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Sydney Mine Sludge Ponds


Pond toward center of Sydney Mine Sludge Ponds site.

Additional Resources
Site Summary Profile
EPA ID: FLD000648055
Location: Brandon, Hillsborough County, FL
Lat/Long: 27.929160, -082.209160
Congressional District: 12
NPL Status: Proposed: 06/10/86; Final: 10/04/89
Affected Media: Ground water
Cleanup Status: Construction Complete – physical cleanup activities have been completed
Human Exposure Under Control: Yes
Groundwater Migration Under Control: Yes
Sitewide Ready for Anticipated Use: No
Site Reuse/Redevelopment: Site reuse plans under developmentpotential for commercial land uses
Site Manager: Shelby Johnston (johnston.shelby@epa.gov)

Current Site Status

The Sydney Mine Sludge Ponds site includes an area mined for phosphate ore from the 1930s through the 1950s, and later used as a liquid waste disposal facility until 1981. EPA placed the site on the National Priorities List (NPL) in 1989 because of contaminated soil, sediment and ground water resulting from waste disposal practices. EPA, the Florida Department of Environmental Protection (FDEP) and the site’s potentially responsible parties (PRPs) have investigated site conditions and taken steps to clean up the site in order to protect people and the environment from contamination. Site contamination does not currently threaten people living and working near the site. By monitoring ground water and undertaking Five-Year Reviews, EPA, FDEP and the site’s PRPs continue to protect residents and the environment from site contamination.

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Site Location and Background

The 9.5-acre site is located in a rural area south of Florida State Road 60 in Hillsborough County, Florida, 15 miles southeast of downtown Tampa. The nearest communities include Brandon, several miles west of the site, and Dover, several miles north of the site. The site is a former liquid waste disposal facility wholly contained within a larger, 1,700-acre former mining area. The site is currently a fenced open field. The surrounding phosphate mine is also fenced.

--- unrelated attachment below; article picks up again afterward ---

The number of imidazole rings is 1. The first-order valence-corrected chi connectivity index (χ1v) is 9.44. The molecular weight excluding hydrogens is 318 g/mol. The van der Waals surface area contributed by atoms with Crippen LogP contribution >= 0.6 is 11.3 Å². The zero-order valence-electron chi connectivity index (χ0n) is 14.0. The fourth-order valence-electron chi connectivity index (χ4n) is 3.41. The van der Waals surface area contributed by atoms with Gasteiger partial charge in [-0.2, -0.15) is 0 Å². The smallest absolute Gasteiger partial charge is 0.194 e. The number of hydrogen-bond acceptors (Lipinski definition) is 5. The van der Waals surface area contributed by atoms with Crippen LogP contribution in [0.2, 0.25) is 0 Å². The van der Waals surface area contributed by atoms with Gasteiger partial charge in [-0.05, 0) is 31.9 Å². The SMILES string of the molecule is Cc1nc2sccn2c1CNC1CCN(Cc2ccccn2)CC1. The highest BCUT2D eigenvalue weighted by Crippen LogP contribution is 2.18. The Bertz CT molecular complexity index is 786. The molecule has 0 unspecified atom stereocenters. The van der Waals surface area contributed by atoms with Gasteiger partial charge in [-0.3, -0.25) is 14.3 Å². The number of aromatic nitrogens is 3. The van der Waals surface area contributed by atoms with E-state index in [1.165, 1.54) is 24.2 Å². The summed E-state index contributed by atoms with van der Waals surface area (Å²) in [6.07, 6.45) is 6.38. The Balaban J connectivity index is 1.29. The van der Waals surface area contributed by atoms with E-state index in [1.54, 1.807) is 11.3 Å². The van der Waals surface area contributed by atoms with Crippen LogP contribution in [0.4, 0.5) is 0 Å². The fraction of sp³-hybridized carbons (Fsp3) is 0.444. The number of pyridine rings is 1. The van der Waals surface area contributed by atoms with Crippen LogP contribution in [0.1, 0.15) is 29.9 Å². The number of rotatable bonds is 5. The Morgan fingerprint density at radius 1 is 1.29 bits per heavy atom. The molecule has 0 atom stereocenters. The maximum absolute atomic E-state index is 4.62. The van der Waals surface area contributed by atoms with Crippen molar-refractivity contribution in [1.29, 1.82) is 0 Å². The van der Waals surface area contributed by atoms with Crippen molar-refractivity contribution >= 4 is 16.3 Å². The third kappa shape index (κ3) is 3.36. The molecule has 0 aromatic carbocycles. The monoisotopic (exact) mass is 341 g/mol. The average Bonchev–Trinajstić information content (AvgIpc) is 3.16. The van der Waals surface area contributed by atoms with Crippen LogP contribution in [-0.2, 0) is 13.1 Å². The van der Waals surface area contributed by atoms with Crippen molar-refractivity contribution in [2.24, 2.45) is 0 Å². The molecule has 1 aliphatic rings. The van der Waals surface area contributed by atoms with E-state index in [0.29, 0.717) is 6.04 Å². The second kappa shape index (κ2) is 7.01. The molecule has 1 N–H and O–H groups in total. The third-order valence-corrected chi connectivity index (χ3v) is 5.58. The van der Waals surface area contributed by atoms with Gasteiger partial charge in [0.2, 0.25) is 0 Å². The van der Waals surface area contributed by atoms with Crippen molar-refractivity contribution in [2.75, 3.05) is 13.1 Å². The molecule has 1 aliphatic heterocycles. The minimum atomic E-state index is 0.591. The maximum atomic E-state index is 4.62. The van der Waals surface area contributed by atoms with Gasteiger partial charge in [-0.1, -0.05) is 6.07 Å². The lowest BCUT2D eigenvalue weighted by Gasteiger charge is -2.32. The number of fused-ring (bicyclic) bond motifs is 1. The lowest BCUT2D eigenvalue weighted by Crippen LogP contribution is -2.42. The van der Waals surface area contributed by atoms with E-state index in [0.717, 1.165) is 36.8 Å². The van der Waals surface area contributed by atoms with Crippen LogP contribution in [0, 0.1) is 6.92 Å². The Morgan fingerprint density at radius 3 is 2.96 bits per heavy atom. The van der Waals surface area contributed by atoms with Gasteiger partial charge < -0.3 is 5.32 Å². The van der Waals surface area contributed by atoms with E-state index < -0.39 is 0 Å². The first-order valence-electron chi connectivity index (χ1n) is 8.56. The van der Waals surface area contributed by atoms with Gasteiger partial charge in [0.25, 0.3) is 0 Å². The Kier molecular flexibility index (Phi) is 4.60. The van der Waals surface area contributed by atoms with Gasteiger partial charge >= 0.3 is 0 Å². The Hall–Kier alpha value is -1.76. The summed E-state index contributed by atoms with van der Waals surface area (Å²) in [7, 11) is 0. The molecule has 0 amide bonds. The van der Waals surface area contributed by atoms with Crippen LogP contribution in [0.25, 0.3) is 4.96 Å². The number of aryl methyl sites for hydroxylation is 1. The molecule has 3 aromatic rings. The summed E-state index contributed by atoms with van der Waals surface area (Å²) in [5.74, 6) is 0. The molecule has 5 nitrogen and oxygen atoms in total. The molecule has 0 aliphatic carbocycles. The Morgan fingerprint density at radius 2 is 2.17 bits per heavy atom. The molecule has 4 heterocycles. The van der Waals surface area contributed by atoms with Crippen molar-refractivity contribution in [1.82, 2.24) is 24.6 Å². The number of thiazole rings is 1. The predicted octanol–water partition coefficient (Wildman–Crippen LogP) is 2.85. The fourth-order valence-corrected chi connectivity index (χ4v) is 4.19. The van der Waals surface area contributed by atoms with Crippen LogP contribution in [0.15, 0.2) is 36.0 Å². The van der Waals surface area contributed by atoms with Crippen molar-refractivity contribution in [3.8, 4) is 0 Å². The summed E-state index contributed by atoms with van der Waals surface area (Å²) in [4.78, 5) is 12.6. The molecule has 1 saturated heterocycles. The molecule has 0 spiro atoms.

Mining for phosphate ore took place on site from the 1930s through the 1950s. Starting in late 1973, Hillsborough County leased a small portion of the site property and operated a liquid waste disposal facility until 1981. The facility accepted approximately 16 million gallons of liquid waste, including sludge, grease trappings and cutting oil for disposal. In 1989, EPA listed the site on the NPL.  

The property owner recently sold the site to an investment group that expects to build an alternative energy park on the site. The facility will convert algae into fuel.

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Threats and Contaminants

Site investigations identified contamination in soil, sediment and ground water that could potentially harm people in the area. The contamination resulted from past waste disposal practices at the site. Contaminants of concern identified in ground water include volatile organic compounds (VOCs) such as benzene.

Contaminants migrated below ground into the Hawthorn Aquifer, the principal local drinking water source. Contaminated ground water also spread a few hundred feet beyond the site boundary. However, it is wholly contained within the mining area. People living in the area are located far from the site and the contaminated ground water. PRPs removed contaminated soil and sediment in the mid-1980s. Site PRPs monitor the ground water at the site twice annually.

An institutional control in the form of a restrictive covenant prevents the use of ground water at the site. The restrictive covenant also prohibits the use of the site for any residential purpose.